Endpoint Security


Let’s talk about endpoint protection strategy and its relation to security operations (SIEM+SOC or MSSP/MDR).
While there is sometimes overlap in parts of these technologies, both endpoint and security operations are important. They both play a distinct role in an effective security program. Network sensors “see” activity that endpoints don’t. Endpoint agents are closest to process execution and “see” activity network sensors won’t. The SIEM (with a SOC) ties it all together.

So, you build this beautiful manse on a cliff in Malibu. You have this great alarm system service. You didn’t opt to put sensors on the second-floor balcony doors. You do have some basic locks on the doors and use them most of the time. An enterprising criminal recon’s your place, figuring out how to hide (where cameras won’t see). Said person throws a giant ladder up one day, picks the lock and is in. Your precious Ashera is sleeping on the bed and the perp walks off with her.

To whom do you “point the finger”? The alarm company? The lock company?

OK, so that might be a stretch of a story. Here’s the point and how it relates – a good SIEM+SOC or service (MSSP/MDR) is most effective when provided good telemetry (or data) from endpoint agents (and other devices). A good endpoint solution is most effective when paired holistically with a SIEM+SOC or service (MSSP/MDR), which parses and aggregates the disparate telemetry sources, to derive information (which may lead to actions).

If an organization has endpoint protection which doesn’t send data to a SIEM for SOC processing, they’re missing a big chunk of the picture. Ick. In today’s world of complex threats … yikes. Organizations need software that detects, protects, and sends data to a SIEM for SOC analytics. Anecdotally, the products that can’t send info via API or syslog to a SIEM aren’t generally that sophisticated on the detection/protection front either.

Likewise, the organization’s SIEM+SOC would ideally leverage telemetry from network sensors, firewalls, endpoints, Active Directory, Cloud, SaaS apps, etc. to make sense of events. That is, use correlation to indicate what events are likely to be bad.

Let’s pick on PowerShell. There are a bunch of legitimate uses for PowerShell scripts. If you watch what’s going on, even on your own computer, you’ll notice they are actually part of “good” installed packages. In fact, a bunch of driver software and MSP-like apps use PowerShell for inventory and restarting services and such.

Conversely, here’s an oversimplified example: On a network, some machines are running a PowerShell script. Endpoint protection software isn’t necessarily flagging it as “known bad”.  The endpoint agent is continuously updating the SIEM with telemetry about all execution state. What the endpoint protection software alone does not necessarily know, is that the PowerShell script is also running on 65 other machines that are trying to load a variant of Mimikatz via a seemingly innocent PNG file, trying to dump the AD. That’s not to say we should blame the endpoint protection software. A network sensor detected access to the PNG file, but it also didn’t necessarily think it was bad and allowed the action.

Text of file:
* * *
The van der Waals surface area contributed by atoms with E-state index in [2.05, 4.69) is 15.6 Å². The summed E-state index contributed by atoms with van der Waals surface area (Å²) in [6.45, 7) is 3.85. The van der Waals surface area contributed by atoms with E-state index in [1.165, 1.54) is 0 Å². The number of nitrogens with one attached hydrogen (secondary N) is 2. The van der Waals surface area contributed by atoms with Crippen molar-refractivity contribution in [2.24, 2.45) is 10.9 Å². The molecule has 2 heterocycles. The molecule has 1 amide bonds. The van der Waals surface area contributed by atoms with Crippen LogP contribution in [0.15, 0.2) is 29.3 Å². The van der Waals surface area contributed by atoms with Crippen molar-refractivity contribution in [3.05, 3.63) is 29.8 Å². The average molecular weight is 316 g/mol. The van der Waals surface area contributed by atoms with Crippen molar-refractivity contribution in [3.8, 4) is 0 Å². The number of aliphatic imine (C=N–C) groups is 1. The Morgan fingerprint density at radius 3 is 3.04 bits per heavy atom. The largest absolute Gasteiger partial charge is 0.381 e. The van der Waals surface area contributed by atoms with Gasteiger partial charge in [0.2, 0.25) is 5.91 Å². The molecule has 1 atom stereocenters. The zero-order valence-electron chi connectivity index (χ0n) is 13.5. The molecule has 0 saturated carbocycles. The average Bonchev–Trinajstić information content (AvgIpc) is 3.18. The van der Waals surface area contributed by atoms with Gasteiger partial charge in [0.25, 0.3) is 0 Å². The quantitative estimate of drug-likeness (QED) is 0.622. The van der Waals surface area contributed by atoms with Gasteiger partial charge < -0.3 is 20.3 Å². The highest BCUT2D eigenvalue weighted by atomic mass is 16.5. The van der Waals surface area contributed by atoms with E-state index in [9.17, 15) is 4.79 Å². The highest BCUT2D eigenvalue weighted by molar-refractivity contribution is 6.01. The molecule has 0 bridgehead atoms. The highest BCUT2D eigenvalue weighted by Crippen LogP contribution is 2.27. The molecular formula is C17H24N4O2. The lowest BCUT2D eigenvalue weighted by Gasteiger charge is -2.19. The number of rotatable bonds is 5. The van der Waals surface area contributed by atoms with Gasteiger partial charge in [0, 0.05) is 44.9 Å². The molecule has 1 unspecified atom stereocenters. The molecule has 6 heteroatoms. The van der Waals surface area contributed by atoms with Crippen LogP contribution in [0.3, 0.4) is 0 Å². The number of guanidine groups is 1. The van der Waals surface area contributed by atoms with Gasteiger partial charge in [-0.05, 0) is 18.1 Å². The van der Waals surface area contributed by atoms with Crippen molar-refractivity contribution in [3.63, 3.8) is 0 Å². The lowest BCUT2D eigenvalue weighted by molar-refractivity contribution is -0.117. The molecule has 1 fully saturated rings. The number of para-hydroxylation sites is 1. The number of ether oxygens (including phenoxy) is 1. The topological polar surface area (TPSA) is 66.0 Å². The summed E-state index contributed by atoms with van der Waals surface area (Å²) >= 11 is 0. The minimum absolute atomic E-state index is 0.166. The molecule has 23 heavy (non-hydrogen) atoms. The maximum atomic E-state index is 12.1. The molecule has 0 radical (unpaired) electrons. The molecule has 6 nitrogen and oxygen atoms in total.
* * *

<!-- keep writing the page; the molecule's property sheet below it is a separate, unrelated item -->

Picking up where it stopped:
If network sensors and endpoint protection agents are sending telemetry to a SIEM and that SIEM has parsers and correlation algorithms, the SIEM could deduce that 65 machines downloaded this unusual PNG and are running a PowerShell script all at the same time. An alert would be generated, a SOC analyst investigates, thus finding the Mimikatz activity.

When it comes to what a SIEM ingests and a SOC analyzes, endpoint protection and network sensors are different. They are complimentary of each other, sometimes overlap. Overlap in cybersecurity is good. A network sensor might not detect unusual PowerShell execution. An endpoint agent might not detect a PNG downloaded from a known malicious site. Neither solution, alone, would correlate events. That’s what a SIEM and SOC analysts are for. The SIEM+SOC (MSSP/MDR) is the overarching, highest level platform/system that unifies this all.

So – TLDR; right?  Bottom line – have:

  • Endpoint protection that detects different types of activity (i.e. isn’t the ‘old signature-based)
  • Endpoint protection that sends telemetry to a SIEM
  • Network sensors that send telemetry to a SIEM
  • Use / build parsers for the telemetry
  • Use algorithms and analytics in your SIEM that can correlate events
  • Have a SOC analyst review events
  • Take action

*** If you don’t have the resources to build, optimize, maintain, and manage a SIEM with an active SOC –consume it as a service from a reputable provider. ***

For broader traffic visibility for a distributed workforce (going to your SIEM, from a network sensor):

  • Mandatory full-tunnel VPN on corporate-owned/controlled devices
  • Internet backhaul for regional sites to a hub
  • SD-WAN with traffic inspection capability
  • Cloud-based firewall with agents on corporate-owned/controlled devices
  • Remote solutions (like VDI), inspect in-session traffic
  • Develop an encrypted packet inspection strategy


For more information on Endpoint Security, click here.

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About the Author: Matthew Kozloski

WTG's Vice President of Professional Services and Cybersecurity